USPS-owned cluster mailboxes require the postal service to provide the residents with a compartment lock. The residents are also given 3 keys to access their cluster mailbox.
There are no key deposits required, and residents can make duplicate keys if they wish to do so.
It is also important to remember that the postal service doesn’t keep any duplicate keys. Therefore, you should be careful not to lose all three of the keys.
If you have lost one or two of them, it is best to make duplicate copies and store them safely.
In case you do lose all of the keys, the post office will have to install a new lock on your cluster mailbox. This, along with the new set of keys, will come at your expense.
How Do Apartment Mailboxes Work?
All apartment or condo mailboxes, including your cluster box, work on the same basic principles.
Your carrier postman will have a master key to the mailbox. This key opens the back of the mailbox unit, allowing them access to all of the compartments at once.
The postman will then place the mail in the appropriate compartments as needed.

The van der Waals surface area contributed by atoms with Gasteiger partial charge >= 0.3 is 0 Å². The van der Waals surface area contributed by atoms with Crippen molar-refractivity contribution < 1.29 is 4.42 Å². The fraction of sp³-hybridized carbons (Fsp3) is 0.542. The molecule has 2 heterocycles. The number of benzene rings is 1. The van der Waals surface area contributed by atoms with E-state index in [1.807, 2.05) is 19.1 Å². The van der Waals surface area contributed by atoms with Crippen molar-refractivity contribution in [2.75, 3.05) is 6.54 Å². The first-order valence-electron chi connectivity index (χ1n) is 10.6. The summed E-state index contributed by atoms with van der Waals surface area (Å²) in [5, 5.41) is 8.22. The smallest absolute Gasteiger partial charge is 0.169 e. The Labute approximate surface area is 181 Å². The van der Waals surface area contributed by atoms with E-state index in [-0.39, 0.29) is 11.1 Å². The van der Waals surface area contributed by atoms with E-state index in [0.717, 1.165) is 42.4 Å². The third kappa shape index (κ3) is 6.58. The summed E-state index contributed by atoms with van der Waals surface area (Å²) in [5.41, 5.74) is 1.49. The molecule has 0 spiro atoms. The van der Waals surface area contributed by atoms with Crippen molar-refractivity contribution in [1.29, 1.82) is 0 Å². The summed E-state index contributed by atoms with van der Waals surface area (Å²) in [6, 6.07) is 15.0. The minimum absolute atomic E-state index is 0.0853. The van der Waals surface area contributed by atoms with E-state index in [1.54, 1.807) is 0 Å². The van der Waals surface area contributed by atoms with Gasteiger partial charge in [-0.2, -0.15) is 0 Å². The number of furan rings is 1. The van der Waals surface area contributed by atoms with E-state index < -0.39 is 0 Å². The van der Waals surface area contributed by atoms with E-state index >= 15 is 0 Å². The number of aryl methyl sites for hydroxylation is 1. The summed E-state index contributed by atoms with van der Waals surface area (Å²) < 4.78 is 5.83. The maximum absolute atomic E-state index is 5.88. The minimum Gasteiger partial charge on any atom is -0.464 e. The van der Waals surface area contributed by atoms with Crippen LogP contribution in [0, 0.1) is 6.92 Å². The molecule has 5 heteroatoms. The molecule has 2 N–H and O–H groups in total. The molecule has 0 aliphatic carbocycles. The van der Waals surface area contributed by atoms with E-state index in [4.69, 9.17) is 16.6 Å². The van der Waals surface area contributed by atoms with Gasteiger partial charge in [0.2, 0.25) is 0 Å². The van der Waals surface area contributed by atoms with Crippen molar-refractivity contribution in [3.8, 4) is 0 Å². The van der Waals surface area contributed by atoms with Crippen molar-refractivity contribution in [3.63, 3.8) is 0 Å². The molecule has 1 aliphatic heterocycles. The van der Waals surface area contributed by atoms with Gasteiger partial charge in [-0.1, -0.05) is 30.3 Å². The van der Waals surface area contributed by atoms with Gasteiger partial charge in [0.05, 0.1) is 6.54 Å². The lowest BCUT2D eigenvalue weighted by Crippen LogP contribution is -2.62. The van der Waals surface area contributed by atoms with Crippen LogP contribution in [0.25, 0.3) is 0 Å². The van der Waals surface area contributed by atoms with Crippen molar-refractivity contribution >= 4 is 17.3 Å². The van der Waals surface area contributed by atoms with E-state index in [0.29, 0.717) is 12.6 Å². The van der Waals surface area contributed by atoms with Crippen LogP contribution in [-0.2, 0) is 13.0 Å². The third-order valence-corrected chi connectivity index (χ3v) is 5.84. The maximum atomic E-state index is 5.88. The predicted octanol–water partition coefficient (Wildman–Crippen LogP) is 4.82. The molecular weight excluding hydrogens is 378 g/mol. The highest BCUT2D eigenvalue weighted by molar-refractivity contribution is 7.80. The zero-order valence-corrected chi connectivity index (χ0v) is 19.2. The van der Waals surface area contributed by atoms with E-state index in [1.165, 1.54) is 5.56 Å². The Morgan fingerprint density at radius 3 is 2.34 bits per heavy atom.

They will ensure that all of the mail is in its designated spot before locking up the cluster box once again.
Your mail is now inside the cluster mailbox, waiting for you to pick it up on your way to work or as you get some daily errands done.
Remember, you will need to have your specific key in order to be able to access your compartment of the cluster mailbox.
Why Use Cluster Mailboxes?
The biggest reason why cluster mailboxes are growing in popularity is the time and cost-efficiency they offer.
The postal company now only needs to deliver mail to kiosks. They no longer have to go door-to-door or even travel to individual street sides for mail or package delivery.